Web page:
The terror attack south of Hebron took place a few hours after I filed my curtain-raiser on the Washington peace talks for the American Prospect. Besides my pain at hearing of the deaths, I also had a tinge of professional self-criticism: Without intending to, I’d made a prediction of quiet in the West Bank, simply by describing, in present tense, the quiet that had existed in recent months. And I’d forgotten the iron rule of Israeli-Palestinian negotiating: The people who regard any compromise as betrayal will do their best – or rather, their worst – to stop diplomacy by igniting a new cycle of attack, crackdowns, rage and more terror.
In this case, the killers seek to discredit the Palestinian Authority and its extenisve efforts to prevent violence. Most Israelis and Palestinians already appear pessimistic about the talks, but hard-liners are desperately afraid that the negotiations might just bring a peace agreement. If the Israeli public can be convinced that the PA is either soft on terror or complicit in it, the fragile foundation for negotiations might crumble.
Despite Hamas’s latest attacks, the real problem in the negotiations is the imbalance that I described in my article:
On one hand, the Palestinian Authority is keeping its obligation under the 2003 road map “to end armed activity and all acts of violence against Israelis anywhere.” Not only have Abbas and Fayyad declared a policy of negotiations instead of violence to achieve independence, the American-trained PA security forces are in fact enforcing a ceasefire….
On the other hand, the most important requirement that the road map placed upon Israel has not been met. The growth of West Bank settlements hasn’t stopped. The moratorium of recent months has barely brought a slowdown in construction, since it exempted 3,000 homes that had already been built when it came into force. Settler leaders and supportive officials are ready to make up for any lost time the moment the supposed moratorium ends.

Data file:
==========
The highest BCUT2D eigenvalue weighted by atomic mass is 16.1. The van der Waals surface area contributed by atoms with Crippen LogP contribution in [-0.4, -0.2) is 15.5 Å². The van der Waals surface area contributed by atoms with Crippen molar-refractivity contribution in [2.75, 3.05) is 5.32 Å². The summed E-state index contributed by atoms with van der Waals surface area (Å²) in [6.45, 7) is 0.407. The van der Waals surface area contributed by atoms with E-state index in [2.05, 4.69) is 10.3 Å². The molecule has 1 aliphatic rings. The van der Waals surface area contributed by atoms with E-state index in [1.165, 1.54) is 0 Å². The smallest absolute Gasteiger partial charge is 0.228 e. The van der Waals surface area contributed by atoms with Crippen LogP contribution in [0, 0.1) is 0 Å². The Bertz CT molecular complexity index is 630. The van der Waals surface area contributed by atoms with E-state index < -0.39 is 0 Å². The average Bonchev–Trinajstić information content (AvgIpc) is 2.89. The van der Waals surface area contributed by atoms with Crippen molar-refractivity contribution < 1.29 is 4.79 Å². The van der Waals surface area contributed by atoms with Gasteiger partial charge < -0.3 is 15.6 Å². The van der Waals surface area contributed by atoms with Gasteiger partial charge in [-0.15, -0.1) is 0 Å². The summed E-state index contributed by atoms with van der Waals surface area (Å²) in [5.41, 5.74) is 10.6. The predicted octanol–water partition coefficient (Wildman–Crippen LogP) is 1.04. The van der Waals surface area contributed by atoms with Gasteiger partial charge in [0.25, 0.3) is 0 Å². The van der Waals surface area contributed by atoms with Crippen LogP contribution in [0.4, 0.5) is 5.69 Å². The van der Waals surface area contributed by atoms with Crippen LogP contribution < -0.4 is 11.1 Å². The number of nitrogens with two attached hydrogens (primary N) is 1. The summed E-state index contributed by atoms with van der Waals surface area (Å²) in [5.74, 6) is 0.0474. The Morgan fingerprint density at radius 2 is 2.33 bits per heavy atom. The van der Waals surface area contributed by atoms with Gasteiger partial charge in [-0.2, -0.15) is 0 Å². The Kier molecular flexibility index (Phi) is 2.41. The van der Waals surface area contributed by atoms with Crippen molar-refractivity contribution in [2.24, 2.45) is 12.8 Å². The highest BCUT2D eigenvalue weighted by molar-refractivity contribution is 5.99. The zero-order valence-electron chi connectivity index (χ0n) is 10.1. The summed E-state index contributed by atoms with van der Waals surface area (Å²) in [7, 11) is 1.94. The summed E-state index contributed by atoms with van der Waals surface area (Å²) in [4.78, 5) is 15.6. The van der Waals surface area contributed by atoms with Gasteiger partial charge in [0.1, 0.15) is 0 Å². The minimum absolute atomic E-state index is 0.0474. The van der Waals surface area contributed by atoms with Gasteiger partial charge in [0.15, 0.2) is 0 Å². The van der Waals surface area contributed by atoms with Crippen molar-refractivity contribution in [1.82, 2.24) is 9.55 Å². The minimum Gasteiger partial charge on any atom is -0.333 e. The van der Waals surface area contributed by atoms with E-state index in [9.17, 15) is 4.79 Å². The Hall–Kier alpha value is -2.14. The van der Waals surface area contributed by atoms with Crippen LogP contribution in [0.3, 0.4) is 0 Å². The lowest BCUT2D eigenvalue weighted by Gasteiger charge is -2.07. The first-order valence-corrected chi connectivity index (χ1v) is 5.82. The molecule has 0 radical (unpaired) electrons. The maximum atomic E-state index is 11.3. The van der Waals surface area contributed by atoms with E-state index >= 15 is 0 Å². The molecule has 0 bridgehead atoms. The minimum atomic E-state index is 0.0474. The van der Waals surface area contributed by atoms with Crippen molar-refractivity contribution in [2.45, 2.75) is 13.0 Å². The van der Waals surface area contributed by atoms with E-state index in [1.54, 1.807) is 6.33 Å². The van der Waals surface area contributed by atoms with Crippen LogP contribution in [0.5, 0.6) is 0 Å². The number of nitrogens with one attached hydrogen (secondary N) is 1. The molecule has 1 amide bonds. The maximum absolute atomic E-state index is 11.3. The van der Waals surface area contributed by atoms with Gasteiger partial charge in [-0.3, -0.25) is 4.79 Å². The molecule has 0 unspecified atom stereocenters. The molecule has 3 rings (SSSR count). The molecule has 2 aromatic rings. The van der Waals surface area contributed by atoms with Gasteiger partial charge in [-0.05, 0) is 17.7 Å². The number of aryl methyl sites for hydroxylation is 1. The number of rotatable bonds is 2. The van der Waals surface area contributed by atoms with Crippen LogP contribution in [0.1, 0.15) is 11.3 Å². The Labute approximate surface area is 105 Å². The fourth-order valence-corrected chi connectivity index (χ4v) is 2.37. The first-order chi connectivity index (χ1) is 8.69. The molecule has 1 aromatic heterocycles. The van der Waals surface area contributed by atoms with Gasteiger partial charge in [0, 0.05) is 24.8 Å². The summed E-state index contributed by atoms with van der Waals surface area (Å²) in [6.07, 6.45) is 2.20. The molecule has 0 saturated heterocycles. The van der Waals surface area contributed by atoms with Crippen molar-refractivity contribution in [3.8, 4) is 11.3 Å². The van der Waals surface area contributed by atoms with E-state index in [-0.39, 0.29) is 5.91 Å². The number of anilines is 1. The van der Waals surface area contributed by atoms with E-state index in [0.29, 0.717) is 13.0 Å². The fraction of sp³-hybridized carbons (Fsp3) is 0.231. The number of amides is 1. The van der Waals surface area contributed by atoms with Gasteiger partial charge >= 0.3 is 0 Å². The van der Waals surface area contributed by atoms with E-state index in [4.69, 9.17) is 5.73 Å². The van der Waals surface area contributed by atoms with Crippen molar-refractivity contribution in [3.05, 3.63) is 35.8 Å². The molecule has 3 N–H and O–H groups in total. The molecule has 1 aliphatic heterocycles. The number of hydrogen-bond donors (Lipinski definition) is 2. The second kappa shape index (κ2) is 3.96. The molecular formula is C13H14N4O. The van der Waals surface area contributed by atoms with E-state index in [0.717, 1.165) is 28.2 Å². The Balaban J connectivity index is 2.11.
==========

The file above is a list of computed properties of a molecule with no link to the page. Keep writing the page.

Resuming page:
Let’s be morally and politically precise here: Building settlements and blowing people up are not equivalent offenses. Settlements can be taken down or given up; the dead will not return to life. Violence against Palestinians has often been a consequence of settlement activity, but bloodshed is not written in the plans.
Nonetheless, from 1967 till today settlements have been part of a strategy of thwarting Palestinian political aspirations. A series of master plans drawn up by government officials and settlement leaders since the right-wing Likud took power in 1977 are more specific in their goals: To create strips of settlement-controlled land that run the length and breadth of the West Bank, restricting the Palestinians to shrinking enclaves. If construction resumes at full speed on Sept. 27, it will conform to this strategy.
This means that the renewed peace talks will be conducted under conditions of a one-sided ceasefire….
The full article is here.